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Why ‘more megapixels!’ doesn’t mean better pix

Digital photography is one area of electronics where less can be more.

By Staff Writer for The Christian Science Monitor / April 22, 2009

Customers browse the digital camera selection at Best Buy in New York. Tiny cameras are great for portability. But with these small models, don't assume more megapixels will mean better pictures.

Richard B. Levine/Newscom/File

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When it comes to electronics, more is better. Consumers want more features, more hard-drive space, more cellphone minutes, and more battery life.

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But with digital cameras, it’s not that simple. Many stores will tell you that the worth of a camera is measured in megapixels. The more manufacturers can pack in, the better – right?

Not necessarily, says Amit Gupta, founder of Photojojo.com, an online newsletter for camera tips and projects.

A high megapixel count doesn’t always equate to better image quality. In fact, if camera designers try to cram too many megapixels into a small camera it can actually have the opposite effect.

This counterintuitive snag mostly affects tiny digital cameras, the ones compact enough to fit in your pocket.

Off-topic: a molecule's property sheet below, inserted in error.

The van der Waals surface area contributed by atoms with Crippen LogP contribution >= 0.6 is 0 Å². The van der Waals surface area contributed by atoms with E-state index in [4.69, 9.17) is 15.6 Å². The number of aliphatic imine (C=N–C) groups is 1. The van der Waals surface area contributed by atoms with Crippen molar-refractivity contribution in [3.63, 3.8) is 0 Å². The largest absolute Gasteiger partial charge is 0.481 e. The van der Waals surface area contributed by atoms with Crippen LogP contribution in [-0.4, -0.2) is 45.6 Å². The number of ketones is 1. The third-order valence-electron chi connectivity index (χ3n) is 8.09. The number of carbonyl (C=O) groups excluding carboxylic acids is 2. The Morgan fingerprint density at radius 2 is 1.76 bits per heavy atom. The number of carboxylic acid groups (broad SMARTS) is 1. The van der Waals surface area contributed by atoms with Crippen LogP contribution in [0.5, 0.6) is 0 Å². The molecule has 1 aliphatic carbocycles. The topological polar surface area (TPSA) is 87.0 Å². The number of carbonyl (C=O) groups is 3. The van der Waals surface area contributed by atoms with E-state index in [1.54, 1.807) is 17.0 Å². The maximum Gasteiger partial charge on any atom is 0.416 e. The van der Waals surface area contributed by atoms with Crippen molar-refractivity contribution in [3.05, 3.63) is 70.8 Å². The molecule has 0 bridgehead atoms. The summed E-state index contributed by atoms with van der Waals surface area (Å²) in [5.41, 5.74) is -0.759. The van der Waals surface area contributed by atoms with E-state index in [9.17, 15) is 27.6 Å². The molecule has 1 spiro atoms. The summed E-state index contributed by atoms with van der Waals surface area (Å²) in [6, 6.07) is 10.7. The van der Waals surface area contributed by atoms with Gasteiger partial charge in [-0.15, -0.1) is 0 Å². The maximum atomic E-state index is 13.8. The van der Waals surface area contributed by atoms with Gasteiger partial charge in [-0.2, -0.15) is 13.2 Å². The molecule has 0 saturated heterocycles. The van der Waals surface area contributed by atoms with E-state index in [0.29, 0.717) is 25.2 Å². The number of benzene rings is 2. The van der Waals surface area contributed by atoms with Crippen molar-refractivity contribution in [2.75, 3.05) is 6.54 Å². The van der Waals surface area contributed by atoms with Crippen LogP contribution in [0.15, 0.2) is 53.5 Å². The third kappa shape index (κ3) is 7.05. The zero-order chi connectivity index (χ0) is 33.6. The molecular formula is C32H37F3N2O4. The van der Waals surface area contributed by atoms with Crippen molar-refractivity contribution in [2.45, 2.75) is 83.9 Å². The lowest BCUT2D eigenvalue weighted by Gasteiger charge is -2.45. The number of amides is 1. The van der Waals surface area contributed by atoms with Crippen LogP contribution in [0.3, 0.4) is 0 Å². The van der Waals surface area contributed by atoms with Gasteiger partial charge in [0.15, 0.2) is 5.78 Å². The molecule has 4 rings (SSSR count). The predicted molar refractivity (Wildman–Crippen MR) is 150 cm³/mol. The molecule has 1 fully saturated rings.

To keep sizes down, manufacturers place itty-bitty image sensors inside their point-and-shoot models. These small parts perform well within a certain range. But when companies try to raise the megapixel count without increasing the dimensions of the camera, that means the same size sensor now has to do more work.

This leads to larger but less accurate images, says Mr. Gupta. The overburdened sensor can lose sharpness, struggle in low-light situations, and add “noise” (small blotches or odd colors).

Digital SLR cameras are bulkier than sleek point-and-shoots, but the extra room allows for much bigger sensors and often better image quality per megapixel.

Cameras rarely advertise their sensor size, which makes this warning difficult to act on. But the problem usually pops up when companies release two very similar models, one with more megapixels and most likely a higher price. In those situations, the extra few hundred dollars doesn’t necessarily buy you a better camera.

Sensor technology improves all the time, making the issue of cramped megapixels less important each year. Improved lenses and anti-shake features also dampen the effect.

But even if companies could make a flawless 18-megapixel camera the size of a deck of cards, few people will ever need that much, Gupta says.

He suggests shoppers start looking at 8 megapixels, consider 10, but think hard before shelling out for a 12-megapixel camera or higher.

“Six megapixels is great for 8-by-10 prints,” he says. “We use a six-megapixel camera for everything on the site.... In fact, we’re making a Photojojo book and shooting with the same camera for all of those pictures.”